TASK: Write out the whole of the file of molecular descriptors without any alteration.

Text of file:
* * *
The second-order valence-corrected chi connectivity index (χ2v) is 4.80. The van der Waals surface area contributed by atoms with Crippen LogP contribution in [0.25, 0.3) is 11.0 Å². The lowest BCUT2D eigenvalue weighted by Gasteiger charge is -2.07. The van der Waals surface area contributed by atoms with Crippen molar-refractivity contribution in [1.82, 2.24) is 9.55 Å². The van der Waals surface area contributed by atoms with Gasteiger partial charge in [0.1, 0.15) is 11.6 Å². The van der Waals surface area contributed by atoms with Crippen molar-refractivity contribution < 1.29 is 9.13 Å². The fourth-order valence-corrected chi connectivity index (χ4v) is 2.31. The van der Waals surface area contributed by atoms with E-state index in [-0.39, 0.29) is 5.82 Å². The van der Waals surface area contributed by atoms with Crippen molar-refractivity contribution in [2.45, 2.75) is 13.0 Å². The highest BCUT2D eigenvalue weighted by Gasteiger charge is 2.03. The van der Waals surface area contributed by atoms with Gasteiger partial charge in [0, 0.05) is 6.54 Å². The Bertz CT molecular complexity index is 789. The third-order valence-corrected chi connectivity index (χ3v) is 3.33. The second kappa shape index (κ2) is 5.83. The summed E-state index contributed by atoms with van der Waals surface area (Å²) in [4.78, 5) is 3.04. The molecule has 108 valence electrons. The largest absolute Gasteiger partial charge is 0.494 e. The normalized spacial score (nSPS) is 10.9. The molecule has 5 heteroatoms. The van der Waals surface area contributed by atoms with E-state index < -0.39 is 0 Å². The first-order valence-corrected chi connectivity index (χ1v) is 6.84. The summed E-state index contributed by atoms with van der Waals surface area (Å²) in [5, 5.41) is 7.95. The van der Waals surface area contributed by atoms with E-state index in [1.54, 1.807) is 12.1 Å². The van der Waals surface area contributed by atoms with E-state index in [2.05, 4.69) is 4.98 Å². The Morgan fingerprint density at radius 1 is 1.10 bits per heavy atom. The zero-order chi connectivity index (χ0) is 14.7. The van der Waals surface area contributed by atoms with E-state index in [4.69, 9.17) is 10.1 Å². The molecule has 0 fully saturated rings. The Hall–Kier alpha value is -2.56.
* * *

The second-order valence-corrected chi connectivity index (χ2v) is 4.80. The van der Waals surface area contributed by atoms with Crippen LogP contribution in [0.25, 0.3) is 11.0 Å². The lowest BCUT2D eigenvalue weighted by Gasteiger charge is -2.07. The van der Waals surface area contributed by atoms with Crippen molar-refractivity contribution in [1.82, 2.24) is 9.55 Å². The van der Waals surface area contributed by atoms with Gasteiger partial charge in [0.1, 0.15) is 11.6 Å². The van der Waals surface area contributed by atoms with Crippen molar-refractivity contribution < 1.29 is 9.13 Å². The fourth-order valence-corrected chi connectivity index (χ4v) is 2.31. The van der Waals surface area contributed by atoms with E-state index in [-0.39, 0.29) is 5.82 Å². The van der Waals surface area contributed by atoms with Crippen molar-refractivity contribution in [2.45, 2.75) is 13.0 Å². The highest BCUT2D eigenvalue weighted by Gasteiger charge is 2.03. The van der Waals surface area contributed by atoms with Gasteiger partial charge in [0, 0.05) is 6.54 Å². The Bertz CT molecular complexity index is 789. The third-order valence-corrected chi connectivity index (χ3v) is 3.33. The second kappa shape index (κ2) is 5.83. The summed E-state index contributed by atoms with van der Waals surface area (Å²) in [4.78, 5) is 3.04. The molecule has 108 valence electrons. The largest absolute Gasteiger partial charge is 0.494 e. The normalized spacial score (nSPS) is 10.9. The molecule has 5 heteroatoms. The van der Waals surface area contributed by atoms with E-state index < -0.39 is 0 Å². The first-order valence-corrected chi connectivity index (χ1v) is 6.84. The summed E-state index contributed by atoms with van der Waals surface area (Å²) in [5, 5.41) is 7.95. The van der Waals surface area contributed by atoms with E-state index in [1.54, 1.807) is 12.1 Å². The van der Waals surface area contributed by atoms with E-state index in [2.05, 4.69) is 4.98 Å². The Morgan fingerprint density at radius 1 is 1.10 bits per heavy atom. The zero-order chi connectivity index (χ0) is 14.7. The van der Waals surface area contributed by atoms with E-state index in [4.69, 9.17) is 10.1 Å². The molecule has 0 fully saturated rings. The Hall–Kier alpha value is -2.56.